Game time: Robotics students showcase robots that drive, fly, and play Jenga

A robot plays Jenga

Image caption: A robot removes a Jenga game piece after using delicate sensors to see which blocks are loose

Image credit: Will Kirk / Homewood Photography

At the Johns Hopkins Whiting School of Engineering, you'll find robots that assist in surgeries, help with search and rescue missions, explore outer space, and play popular games like Connect 4 and Jenga.

Last week, students in the graduate-level Robot Systems Programming course showcased robotics projects in demonstrations at the Homewood campus. Students designed, built, and programmed robot systems that can perform a variety of tasks, including self-driving cars and flying drones. Even the game-playing robots showcased skills that have important applications for modern technology.

"There are many jobs that will require a robot to do the same thing repetitively ... jobs that require coordination, dexterity and strategy—just like Jenga."
Chia-Hung Lin

For example, Chia-Hung Lin, a master's student in robotics, programmed a robotic arm to play the block-stacking game Jenga—a game that requires skills that also apply to industrial robotics, says Lin.

"There are many jobs that will require a robot to do the same thing repetitively. Take a welding job—a robot will need to perform the welding job the same way every time. These are jobs that require coordination, dexterity and strategy—just like Jenga," Lin said.

Lin's robot first visually scans the position of the Jenga tower with a camera and a laser rangefinder. Then, it touches the individual Jenga game blocks with a delicate force sensor, determines the best move, and executes it—all in under 60 seconds. One of the most challenging aspects of his design was giving the robot the ability to change its grip on a game block—as humans can easily do—when executing moves required by the game. Lin's solution? He programmed the robot to drop the block into a special parts feeder that Lin designed, from which the robot can pick up the block, now perfectly positioned in its gripper, to be placed on the top of the Jenga tower.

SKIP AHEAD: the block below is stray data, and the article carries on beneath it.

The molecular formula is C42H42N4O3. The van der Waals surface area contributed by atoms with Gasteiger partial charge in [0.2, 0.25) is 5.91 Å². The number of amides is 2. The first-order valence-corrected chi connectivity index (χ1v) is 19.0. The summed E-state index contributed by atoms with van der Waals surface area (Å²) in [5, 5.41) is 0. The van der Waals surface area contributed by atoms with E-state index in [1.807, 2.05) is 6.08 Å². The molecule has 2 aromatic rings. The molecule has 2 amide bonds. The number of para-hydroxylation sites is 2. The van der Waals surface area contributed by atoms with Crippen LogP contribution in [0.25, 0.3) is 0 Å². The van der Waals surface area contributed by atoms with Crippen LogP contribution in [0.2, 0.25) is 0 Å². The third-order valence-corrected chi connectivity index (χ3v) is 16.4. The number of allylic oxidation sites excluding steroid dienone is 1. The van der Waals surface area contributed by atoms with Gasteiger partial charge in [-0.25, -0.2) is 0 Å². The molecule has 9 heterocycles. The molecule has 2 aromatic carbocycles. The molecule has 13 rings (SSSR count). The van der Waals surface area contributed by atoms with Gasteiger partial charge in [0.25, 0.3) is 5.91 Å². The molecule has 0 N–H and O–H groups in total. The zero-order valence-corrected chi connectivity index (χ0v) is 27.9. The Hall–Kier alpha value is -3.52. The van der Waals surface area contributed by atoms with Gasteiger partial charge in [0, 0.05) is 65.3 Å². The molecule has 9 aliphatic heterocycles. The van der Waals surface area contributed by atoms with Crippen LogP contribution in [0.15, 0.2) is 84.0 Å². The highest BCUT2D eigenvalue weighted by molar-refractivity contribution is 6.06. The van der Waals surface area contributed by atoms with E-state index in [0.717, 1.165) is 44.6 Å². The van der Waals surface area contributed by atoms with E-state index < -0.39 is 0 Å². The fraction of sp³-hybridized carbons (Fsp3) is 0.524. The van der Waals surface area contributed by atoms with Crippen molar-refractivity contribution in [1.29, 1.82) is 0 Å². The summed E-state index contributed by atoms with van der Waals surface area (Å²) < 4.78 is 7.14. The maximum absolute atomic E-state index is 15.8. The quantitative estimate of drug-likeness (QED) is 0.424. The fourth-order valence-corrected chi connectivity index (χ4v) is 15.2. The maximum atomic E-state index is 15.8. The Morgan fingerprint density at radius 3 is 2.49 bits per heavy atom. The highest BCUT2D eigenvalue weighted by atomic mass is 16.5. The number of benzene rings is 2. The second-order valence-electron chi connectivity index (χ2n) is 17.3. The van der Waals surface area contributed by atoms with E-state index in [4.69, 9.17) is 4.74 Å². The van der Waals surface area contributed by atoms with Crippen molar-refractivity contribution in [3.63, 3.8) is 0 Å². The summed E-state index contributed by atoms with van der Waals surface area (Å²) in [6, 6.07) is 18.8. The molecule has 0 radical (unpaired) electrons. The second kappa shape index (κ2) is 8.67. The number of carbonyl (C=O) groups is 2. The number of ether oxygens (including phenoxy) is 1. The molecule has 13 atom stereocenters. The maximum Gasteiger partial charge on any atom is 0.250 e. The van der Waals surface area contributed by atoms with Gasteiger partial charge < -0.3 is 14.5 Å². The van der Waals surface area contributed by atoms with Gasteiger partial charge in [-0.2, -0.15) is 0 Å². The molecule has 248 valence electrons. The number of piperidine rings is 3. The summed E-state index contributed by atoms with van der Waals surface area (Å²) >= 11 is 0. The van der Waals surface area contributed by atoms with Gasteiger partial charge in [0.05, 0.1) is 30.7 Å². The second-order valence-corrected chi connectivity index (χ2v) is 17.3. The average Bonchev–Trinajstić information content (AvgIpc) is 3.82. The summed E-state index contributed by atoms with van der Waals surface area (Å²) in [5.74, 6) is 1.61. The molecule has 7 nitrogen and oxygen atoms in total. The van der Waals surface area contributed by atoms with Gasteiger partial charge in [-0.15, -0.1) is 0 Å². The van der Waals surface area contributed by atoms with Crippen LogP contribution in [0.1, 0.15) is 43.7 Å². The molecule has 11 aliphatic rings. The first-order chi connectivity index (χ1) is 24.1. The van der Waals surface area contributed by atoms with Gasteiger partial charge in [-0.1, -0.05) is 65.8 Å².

Student demos a robot playing Connect 4

Image caption: Prasad Vagdargi and Aalap Shah combined mechanical engineering and computer science to build a robot that plays (and always wins) the game Connect 4.

Image credit: Will Kirk / Homewood Photography

Prasad Vagdargi and Aalap Shah, both first-year graduate students in robotics, merged their backgrounds in mechanical engineering and computer science, respectively, to build a robot that plays (and always wins) the game Connect 4.

"We built a computer vision algorithm to understand the state of the board and detect certain colors so the robot can recognize the different game pieces. Then, the artificial intelligence component helps the robot plan the best move. Finally, we had to figure out the mechanics of getting the robot arm to execute the correct move," said Shah.

The pair's biggest challenge? "Everything ran in simulation, but nothing seemed to run in reality," said Vagdargi. But setbacks didn't slow the team. During the final demo, the clever robot beat Shah in just a few minutes.

According to Louis Whitcomb, professor of mechanical engineering who created and has taught the course for five years, this year's cohort is the largest and most diverse he has ever had. The class included both graduate and undergraduate students from mechanical engineering as well as the Whiting School's robotics master's program.

A group walks behind a robot on a brick path

Image caption: Students were tasked with building robots capable of two tasks, one of which must be performed automatically, such as performing a collision-free lap of Latrobe Hall

Image credit: Will Kirk / Homewood Photography

A unique aspect of the course is that each student is given their own self-balancing EduMIP mobile educational robot at the beginning of the semester. "Students learn to program a robot that they can work with at home or on-campus, and carry it around in their backpack with them," said Whitcomb.

For final projects, students were challenged to build a full-scale robotics system that performs at least two tasks, one of which must be done autonomously. In addition to robotic arms, students worked with drones, model robotics electric cars, and Turtlebots, which are personal robotics systems equipped with open source software. One team demonstrated a Turtlebot they had mounted with a small camera to recognize people and objects such as stop signs. Another team programmed a self-driving car that autonomously navigates a collision-free path around Latrobe Hall and through the halls of Hackerman Hall.

This year, one team will even get the chance to demo their project on the international stage. Ruiqing Yin, Junjie Pan, and Yuxiang Gao will take their autonomous AI robot to Brisbane, Australia, later this month to compete in the ICRA 2018 DJI RoboMaster AI Challenge. Selected as one of 22 student teams from around the world, the JHU team will compete with a robot with various capabilities like enemy perception, localization and navigation, and the ability to launch a projectile toward other robotics at speeds of up to 20 meters per second. Yin, a first-year master's student in robotics, hopes the RoboMaster challenge will lay the groundwork for a competitive student robotics team at Hopkins.

"Many students who take this course have taken already taken courses in machine learning and computer vision, so they understand these concepts. But they often don't get to turn that knowledge into real-world practice. These independent projects allow the students to take those ideas and turn them into something real and impactful," says Whitcomb.

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